Academic journal article The Geographical Review

Fieldwork in a Digital World

Academic journal article The Geographical Review

Fieldwork in a Digital World

Article excerpt


In 1993 Weekly World News created a sensation at checkout lanes everywhere with the alarming announcement that a strange creature--half-man, half-alligator--had been discovered in a Florida swamp. Geographically, it turns out, the report left something to be desired. Four months later an investigative report in Outside magazine improved the spatial accuracy and precision of the incredible discovery with a well-documented claim that the beast actually resided in Marsh's Free Museum in Long Beach, Washington (White 1994). Even after Outside's convincing report, a newspaper somewhere back East denied the existence of both the museum and the creature. It seems that a skeptical reporter had checked the telephone book for Long Beach, California, instead of Long Beach, Washington. Adding to the confusion, the museum's promotional postcard unequivocally states that "Jake the Alligator Man"--as he is affectionately called by those who know him best--actually came from "a famous California museum." But the eponymous Mr . Marsh himself knows a man who knows a man who saw a similar creature in a swamp somewhere in East Texas.

Now, with geographic information systems (GIS), the global positioning system (GPS), and field-station technology, field investigators need never again confuse Florida, Washington, California, and Texas. The precise geocoordinates of Jake, the display case he calls home, the museum, and the town of Long Beach can be reported to a latitude/longitude precision of .01". Of great interest to me, though perhaps not to you, is the additional, derived information that Jake's waypoint lies on an azimuth of 76[degrees] precisely 3,479.614 kilometers from my own waypoint at that time in Oak Ridge, Tennessee. Ed Bright, Don Field, and I discovered these amazing facts while conducting field verification of classified satellite imagery on the Washington coast.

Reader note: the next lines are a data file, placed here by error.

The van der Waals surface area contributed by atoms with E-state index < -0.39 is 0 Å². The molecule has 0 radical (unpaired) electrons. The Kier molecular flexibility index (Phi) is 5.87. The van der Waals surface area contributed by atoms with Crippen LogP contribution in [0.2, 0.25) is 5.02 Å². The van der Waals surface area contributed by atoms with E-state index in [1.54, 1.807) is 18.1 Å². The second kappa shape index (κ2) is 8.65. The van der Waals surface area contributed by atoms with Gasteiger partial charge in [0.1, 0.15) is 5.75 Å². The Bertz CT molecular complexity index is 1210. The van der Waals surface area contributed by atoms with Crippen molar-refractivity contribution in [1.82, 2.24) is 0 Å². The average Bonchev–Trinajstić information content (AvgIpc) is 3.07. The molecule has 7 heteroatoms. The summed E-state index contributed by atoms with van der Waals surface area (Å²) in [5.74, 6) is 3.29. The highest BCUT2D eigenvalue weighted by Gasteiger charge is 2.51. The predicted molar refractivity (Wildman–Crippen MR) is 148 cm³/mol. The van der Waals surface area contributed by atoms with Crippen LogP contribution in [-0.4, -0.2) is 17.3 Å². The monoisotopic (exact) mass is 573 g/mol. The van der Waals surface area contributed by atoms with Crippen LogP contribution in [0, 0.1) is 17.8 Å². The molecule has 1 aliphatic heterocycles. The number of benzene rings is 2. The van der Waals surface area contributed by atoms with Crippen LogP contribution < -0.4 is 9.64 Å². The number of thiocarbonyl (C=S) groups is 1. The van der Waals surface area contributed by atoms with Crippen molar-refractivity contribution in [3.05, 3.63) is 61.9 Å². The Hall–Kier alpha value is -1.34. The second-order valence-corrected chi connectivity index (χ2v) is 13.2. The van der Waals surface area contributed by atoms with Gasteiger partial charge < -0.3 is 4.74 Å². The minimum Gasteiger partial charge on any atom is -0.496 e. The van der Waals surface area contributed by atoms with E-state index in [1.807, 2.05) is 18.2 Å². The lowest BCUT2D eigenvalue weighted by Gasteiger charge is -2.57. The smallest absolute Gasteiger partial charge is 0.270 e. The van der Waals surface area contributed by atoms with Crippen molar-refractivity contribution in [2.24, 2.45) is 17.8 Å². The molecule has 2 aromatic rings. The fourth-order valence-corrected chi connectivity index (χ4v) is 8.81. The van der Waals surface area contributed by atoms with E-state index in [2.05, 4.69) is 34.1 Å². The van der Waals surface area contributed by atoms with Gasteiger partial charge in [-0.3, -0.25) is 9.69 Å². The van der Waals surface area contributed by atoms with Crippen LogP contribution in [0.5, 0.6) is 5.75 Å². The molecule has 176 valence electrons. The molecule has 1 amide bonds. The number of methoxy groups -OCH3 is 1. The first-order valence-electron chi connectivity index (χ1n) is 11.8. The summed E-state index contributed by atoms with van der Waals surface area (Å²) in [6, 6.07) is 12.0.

I confess, however, that Jake has little to do with the rest of this essay. In the spirit of tabloid headlines at grocery stores near you, I shamelessly used him to get your attention. My real intention is to write about fieldwork and the remarkable improvements that GIS, GPS, and field-station technologies have brought. For what it's worth, however, we did detect stitch marks on Jake's torso that might suggest some sort of postmortem, batch-mode gene splicing.


Once, on a remote mountainside in upstate New York, I compared the landscape before me with a satellite image and suddenly realized that the forest was undergoing massive changes--changes affecting hundreds of square kilometers that, in theory, might be related to the landscape processes causing acidification of some Adirondack Mountain lakes (Dobson 1990). Without that synoptic view in my hand, I would have seen the trees but not the forest. The elation I felt at that initial moment of discovery could not have been greater if I'd found an uncharted island at sea, and the research that followed was as intriguing as any mystery could be. For the next three years my colleagues and I conducted research, examining the Adirondack case in detail and discovering similar cases in Sweden and elsewhere. We concluded that the suspected relationship was correct and could have profound implications regarding the impacts of acid deposition. The discovery and subsequent research were published in the Annals of the Associati on of American Geographers, and one reviewer called it a "breakthrough" in the understanding of lake acidification (Dobson, Rush, and Peplies 1990).

That revelation was based on a page-size hardcopy image produced in the laboratory and carried in my backpack. I still recall how much I missed the heavy reams of paper maps left in my car and multiple satellite images stashed in the lab. Wouldn't it be great, I thought, to bring all those maps and images to the field in a portable computer? Better yet, wouldn't it be grand to have the computing power to process those images and maps, incorporate my new observations, and conduct geographical analyses in the field? …

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